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The Next Edison: How to Come Up with an Ingenious Business Idea

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The Next Edison: How to Come Up with an Ingenious Business Idea


This article was posted on Tuesday, 20:35, UTC.

It’s more daunting today to start a new business than it was a couple of hundred years ago. Before the age of mass media, most people were blissfully unaware of the lives of other entrepreneurs and would do things their own way. Today, however, every inventor hears nonstop about the brilliance of Steve Jobs, Bill Gates, and the like. They get cold feet, thinking that they have to quit college and try to build an industry from their garage like many of these geniuses. Or they might read about huge companies like Google and Amazon with thousands of scientists and engineers under their command, all of them churning out one fancy product after another. These stories are enough to drive a newbie mad.

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You don’t need to burn the boats or have a million dollar grant in order to come up with a legitimate business idea. There is another avenue available to every aspiring magnate out there, and the process is as simple as one, two, and three.

Step one: Be alert to your surroundings

The next big thing is already in your environment. Like an archeologist, all you need to do is brush away the dirt to reveal the precious artifact hidden underneath. Opportunities arrive every single day. The first step, therefore, is to stay mindful of the present. Too many people go about their lives worrying and daydreaming about the future or regretting and reminiscing about the past. This is not the attitude of success.

How many times have you driven to work only to realize that you have suddenly arrived at your destination, almost as if the car drove itself there? During the journey, your attention was most likely floating off somewhere in space, leaving your instinct and habit to maneuver the vehicle for you. Stay away from this approach if you want to become a great entrepreneur. Every moment spent in mindlessness means that you miss big breaks in the real world and prospects that might give you the creative edge that you need. Without awareness, it is impossible to proceed to step two, or anywhere else in life for that matter.

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Step two: Identify a problem

Once you are awake and alert, you will invariably come across problems. Either people surrounding you will give voice their frustrations, or you will run into predicaments yourself. Rather than gripe about difficulties, however, be grateful, because problems are the number one source of ideas for new products.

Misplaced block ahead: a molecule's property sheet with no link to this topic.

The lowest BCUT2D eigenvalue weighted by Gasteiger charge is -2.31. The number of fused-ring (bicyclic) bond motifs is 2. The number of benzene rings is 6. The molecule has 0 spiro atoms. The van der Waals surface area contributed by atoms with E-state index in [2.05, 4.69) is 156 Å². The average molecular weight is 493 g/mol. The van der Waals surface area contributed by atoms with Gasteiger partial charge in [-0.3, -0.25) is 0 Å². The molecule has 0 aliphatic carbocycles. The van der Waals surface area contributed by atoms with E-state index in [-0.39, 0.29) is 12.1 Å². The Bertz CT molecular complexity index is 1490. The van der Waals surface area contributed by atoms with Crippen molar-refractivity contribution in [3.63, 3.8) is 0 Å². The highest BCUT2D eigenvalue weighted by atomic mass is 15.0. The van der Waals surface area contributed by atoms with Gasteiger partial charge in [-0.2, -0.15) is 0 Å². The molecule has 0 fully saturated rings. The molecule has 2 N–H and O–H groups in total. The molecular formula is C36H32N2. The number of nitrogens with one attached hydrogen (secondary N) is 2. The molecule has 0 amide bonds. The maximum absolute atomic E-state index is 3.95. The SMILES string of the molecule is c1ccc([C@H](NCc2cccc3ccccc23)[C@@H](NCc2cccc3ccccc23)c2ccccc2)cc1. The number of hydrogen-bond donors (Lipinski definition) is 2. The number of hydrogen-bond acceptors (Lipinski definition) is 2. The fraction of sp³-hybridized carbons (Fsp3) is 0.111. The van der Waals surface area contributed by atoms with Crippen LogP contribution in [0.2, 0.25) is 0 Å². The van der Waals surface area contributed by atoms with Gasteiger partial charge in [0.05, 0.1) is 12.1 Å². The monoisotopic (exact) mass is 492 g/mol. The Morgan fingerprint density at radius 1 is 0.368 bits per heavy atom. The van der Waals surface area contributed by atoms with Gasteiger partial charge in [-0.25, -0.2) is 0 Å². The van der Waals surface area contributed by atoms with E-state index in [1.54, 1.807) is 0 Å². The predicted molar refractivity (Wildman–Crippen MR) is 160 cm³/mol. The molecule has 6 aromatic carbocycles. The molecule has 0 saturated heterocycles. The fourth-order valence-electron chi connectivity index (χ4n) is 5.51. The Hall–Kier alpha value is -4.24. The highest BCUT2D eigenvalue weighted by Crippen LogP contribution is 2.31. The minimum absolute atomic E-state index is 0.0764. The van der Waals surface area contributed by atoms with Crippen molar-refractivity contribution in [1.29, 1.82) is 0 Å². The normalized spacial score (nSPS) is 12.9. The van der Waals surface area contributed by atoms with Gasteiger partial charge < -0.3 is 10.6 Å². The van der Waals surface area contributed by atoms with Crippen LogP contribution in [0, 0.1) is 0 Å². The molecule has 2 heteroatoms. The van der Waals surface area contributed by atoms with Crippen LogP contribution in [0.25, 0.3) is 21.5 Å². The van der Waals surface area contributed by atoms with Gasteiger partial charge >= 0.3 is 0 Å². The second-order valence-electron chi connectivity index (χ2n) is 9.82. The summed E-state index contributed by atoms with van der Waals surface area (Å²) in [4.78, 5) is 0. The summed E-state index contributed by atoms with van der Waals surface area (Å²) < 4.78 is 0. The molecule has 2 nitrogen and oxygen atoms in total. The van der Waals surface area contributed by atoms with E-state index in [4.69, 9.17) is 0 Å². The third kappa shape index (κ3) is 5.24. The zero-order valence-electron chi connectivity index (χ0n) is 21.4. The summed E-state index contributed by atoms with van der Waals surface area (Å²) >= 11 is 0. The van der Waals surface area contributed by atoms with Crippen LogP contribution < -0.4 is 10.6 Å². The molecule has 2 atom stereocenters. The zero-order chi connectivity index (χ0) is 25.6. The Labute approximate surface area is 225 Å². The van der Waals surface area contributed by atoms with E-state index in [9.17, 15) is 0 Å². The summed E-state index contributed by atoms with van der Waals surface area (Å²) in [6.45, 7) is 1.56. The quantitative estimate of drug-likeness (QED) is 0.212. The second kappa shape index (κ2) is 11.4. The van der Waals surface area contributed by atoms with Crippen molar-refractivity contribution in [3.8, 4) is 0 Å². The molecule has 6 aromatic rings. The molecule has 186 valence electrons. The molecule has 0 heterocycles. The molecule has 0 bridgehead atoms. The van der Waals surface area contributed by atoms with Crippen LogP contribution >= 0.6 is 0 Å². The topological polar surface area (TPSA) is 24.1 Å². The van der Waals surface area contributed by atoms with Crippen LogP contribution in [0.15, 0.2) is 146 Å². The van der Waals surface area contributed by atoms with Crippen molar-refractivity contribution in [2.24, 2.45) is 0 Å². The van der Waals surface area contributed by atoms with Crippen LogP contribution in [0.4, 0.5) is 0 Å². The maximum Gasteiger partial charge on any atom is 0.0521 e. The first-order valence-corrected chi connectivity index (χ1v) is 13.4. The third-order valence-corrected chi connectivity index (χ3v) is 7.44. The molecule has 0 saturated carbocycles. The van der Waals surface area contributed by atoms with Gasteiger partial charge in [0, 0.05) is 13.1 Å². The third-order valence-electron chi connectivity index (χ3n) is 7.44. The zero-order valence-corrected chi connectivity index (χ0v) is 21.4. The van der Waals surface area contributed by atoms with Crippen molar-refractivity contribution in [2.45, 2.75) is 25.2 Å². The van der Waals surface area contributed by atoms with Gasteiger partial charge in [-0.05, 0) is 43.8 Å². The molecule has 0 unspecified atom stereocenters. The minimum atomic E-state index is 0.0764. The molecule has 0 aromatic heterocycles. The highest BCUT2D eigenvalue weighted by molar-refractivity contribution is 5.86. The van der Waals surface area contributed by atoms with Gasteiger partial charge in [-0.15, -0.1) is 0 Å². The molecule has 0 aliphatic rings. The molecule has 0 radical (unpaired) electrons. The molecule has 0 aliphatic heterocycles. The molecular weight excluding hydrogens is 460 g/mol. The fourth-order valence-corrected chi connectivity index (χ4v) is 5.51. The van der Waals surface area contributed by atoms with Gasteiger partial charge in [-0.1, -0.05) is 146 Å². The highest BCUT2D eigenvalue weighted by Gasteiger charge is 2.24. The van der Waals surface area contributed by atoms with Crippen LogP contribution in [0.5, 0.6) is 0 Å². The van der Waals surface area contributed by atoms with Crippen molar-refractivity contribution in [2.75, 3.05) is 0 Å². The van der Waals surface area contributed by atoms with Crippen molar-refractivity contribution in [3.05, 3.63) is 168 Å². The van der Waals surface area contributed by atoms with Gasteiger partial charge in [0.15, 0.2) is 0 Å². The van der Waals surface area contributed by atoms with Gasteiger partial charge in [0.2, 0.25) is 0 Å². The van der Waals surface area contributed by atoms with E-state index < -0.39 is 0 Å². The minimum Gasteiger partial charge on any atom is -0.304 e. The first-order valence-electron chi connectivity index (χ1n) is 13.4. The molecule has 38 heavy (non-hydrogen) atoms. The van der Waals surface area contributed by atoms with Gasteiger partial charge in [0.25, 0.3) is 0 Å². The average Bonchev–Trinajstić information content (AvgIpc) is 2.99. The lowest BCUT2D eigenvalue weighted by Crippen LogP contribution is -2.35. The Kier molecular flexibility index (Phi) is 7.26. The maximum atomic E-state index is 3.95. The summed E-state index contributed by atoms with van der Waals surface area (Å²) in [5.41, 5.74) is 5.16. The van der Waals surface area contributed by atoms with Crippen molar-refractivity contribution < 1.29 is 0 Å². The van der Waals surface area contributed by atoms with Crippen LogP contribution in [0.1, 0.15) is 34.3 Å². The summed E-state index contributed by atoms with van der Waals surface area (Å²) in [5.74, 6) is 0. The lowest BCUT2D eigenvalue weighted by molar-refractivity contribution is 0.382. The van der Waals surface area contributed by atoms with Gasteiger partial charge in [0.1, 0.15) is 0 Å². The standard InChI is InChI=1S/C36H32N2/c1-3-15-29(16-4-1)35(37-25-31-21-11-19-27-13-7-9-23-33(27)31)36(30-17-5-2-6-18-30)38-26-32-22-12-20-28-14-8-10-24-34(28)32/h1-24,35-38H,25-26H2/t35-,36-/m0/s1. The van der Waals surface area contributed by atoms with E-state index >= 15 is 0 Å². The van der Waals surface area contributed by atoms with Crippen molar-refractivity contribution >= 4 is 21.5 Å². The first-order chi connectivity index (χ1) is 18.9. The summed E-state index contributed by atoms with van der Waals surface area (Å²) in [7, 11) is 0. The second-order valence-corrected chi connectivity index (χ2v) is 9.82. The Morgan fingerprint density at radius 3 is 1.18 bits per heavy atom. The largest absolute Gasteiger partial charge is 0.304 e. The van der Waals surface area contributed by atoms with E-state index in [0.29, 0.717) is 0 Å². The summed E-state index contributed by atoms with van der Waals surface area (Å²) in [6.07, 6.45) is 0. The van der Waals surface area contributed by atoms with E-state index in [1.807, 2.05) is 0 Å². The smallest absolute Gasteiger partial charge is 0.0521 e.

Whenever you come across a situation where you or others are complaining, take note of it. Write it down if necessary. Then, ask yourself: “How can I develop a product or service that would fix this problem?” Train your mind to notice these inconveniences in life. Most of the time, you won’t be able to come up with good solutions. Or maybe the solution is beyond your knowledge or budget to implement.

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There will come a moment, however, when one of these ideas falls within your grasp. There will be many false starts, but inspiration always strikes the longer you persist. Both Bill Gates and Steve Jobs spearheaded the personal computer revolution because they found a problem with the information technology industry. At the time, only rich people and government institutions could afford a computer. “How can I come up with a similar device that is both budget-friendly and small enough to be placed on top of a desk?” That was the problem they asked themselves and set about to solve.

Step three: Recognize your market

Finally, you need to identify your market. There have been many inventions set loose upon the world that fall short of success, simply because there was no market for them. A good example is the Segway, a self-balancing transportation device that promised to revolutionize the roads and sidewalks. The revolution was short-lived. No one wanted to buy it because it was too eccentric.

Market viability is important, because ultimately you’ll be spending money to design and advertise your product. This may require research, specifically about the cost of the product and whether or not your target demographic is ready to incorporate your idea into their lives. If you came up with a flying car, for example, you need to think carefully whether people would be comfortable test-driving such a thing. This may be the most difficult step since you will have to rely on intuition more than analysis, but you will save yourself a lot of pain from committing to a business venture that is doomed to failure.

The way of the future

The road to the future will always been paved not by merchants and politicians but by entrepreneurs. If you can come up with a great solution to a human problem, whatever its magnitude, then you are essentially helping the human race by improving lives and alleviating suffering. The process starts with being aware, then seeking solutions to problems, and finally ends with finding a market. The result is profit, in terms of not only finances but also the moral satisfaction that you get when you realize that you have contributed to future generations.

Being an entrepreneur is definitely a job to be taken seriously.

Have you thought about a business idea? Add a comment below and let us know if we can help you in realizing it.

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Edward Talliot

Edward Talliot

Multiple journalists and analysts are behind the name Edward Talliot.

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